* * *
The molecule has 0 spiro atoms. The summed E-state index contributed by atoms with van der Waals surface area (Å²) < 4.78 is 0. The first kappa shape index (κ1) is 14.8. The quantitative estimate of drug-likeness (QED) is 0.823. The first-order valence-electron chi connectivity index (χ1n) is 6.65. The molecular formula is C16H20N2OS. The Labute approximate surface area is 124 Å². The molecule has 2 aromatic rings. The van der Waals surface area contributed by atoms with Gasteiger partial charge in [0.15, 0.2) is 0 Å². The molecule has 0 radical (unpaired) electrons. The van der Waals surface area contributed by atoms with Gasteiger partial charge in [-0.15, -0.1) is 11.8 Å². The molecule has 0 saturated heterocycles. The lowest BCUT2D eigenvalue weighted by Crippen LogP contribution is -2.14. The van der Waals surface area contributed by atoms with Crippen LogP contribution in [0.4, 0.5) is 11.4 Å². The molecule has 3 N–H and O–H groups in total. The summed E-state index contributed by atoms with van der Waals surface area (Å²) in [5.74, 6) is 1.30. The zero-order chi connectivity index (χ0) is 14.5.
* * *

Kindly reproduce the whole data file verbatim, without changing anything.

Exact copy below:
The molecule has 0 spiro atoms. The summed E-state index contributed by atoms with van der Waals surface area (Å²) < 4.78 is 0. The first kappa shape index (κ1) is 14.8. The quantitative estimate of drug-likeness (QED) is 0.823. The first-order valence-electron chi connectivity index (χ1n) is 6.65. The molecular formula is C16H20N2OS. The Labute approximate surface area is 124 Å². The molecule has 2 aromatic rings. The van der Waals surface area contributed by atoms with Gasteiger partial charge in [0.15, 0.2) is 0 Å². The molecule has 0 radical (unpaired) electrons. The van der Waals surface area contributed by atoms with Gasteiger partial charge in [-0.15, -0.1) is 11.8 Å². The molecule has 0 saturated heterocycles. The lowest BCUT2D eigenvalue weighted by Crippen LogP contribution is -2.14. The van der Waals surface area contributed by atoms with Crippen LogP contribution in [0.4, 0.5) is 11.4 Å². The molecule has 3 N–H and O–H groups in total. The summed E-state index contributed by atoms with van der Waals surface area (Å²) in [5.74, 6) is 1.30. The zero-order chi connectivity index (χ0) is 14.5.